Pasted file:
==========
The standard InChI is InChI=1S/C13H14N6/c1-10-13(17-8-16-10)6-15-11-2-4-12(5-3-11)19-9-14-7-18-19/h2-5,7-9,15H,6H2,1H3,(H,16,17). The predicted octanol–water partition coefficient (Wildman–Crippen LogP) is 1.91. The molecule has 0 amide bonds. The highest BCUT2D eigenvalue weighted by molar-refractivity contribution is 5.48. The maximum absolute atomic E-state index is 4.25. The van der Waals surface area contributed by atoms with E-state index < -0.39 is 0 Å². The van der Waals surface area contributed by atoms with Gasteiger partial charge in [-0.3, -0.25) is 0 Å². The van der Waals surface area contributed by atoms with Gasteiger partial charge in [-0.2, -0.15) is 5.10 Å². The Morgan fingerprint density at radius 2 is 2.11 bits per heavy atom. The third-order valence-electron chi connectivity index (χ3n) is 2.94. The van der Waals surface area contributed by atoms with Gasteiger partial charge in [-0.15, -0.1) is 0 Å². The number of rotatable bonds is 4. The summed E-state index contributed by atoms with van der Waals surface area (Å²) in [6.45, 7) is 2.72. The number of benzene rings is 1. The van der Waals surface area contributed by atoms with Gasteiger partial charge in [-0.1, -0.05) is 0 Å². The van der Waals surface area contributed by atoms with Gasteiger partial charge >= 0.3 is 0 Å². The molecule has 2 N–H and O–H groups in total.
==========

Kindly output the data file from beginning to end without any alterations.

The standard InChI is InChI=1S/C13H14N6/c1-10-13(17-8-16-10)6-15-11-2-4-12(5-3-11)19-9-14-7-18-19/h2-5,7-9,15H,6H2,1H3,(H,16,17). The predicted octanol–water partition coefficient (Wildman–Crippen LogP) is 1.91. The molecule has 0 amide bonds. The highest BCUT2D eigenvalue weighted by molar-refractivity contribution is 5.48. The maximum absolute atomic E-state index is 4.25. The van der Waals surface area contributed by atoms with E-state index < -0.39 is 0 Å². The van der Waals surface area contributed by atoms with Gasteiger partial charge in [-0.3, -0.25) is 0 Å². The van der Waals surface area contributed by atoms with Gasteiger partial charge in [-0.2, -0.15) is 5.10 Å². The Morgan fingerprint density at radius 2 is 2.11 bits per heavy atom. The third-order valence-electron chi connectivity index (χ3n) is 2.94. The van der Waals surface area contributed by atoms with Gasteiger partial charge in [-0.15, -0.1) is 0 Å². The number of rotatable bonds is 4. The summed E-state index contributed by atoms with van der Waals surface area (Å²) in [6.45, 7) is 2.72. The number of benzene rings is 1. The van der Waals surface area contributed by atoms with Gasteiger partial charge in [-0.1, -0.05) is 0 Å². The van der Waals surface area contributed by atoms with Gasteiger partial charge >= 0.3 is 0 Å². The molecule has 2 N–H and O–H groups in total.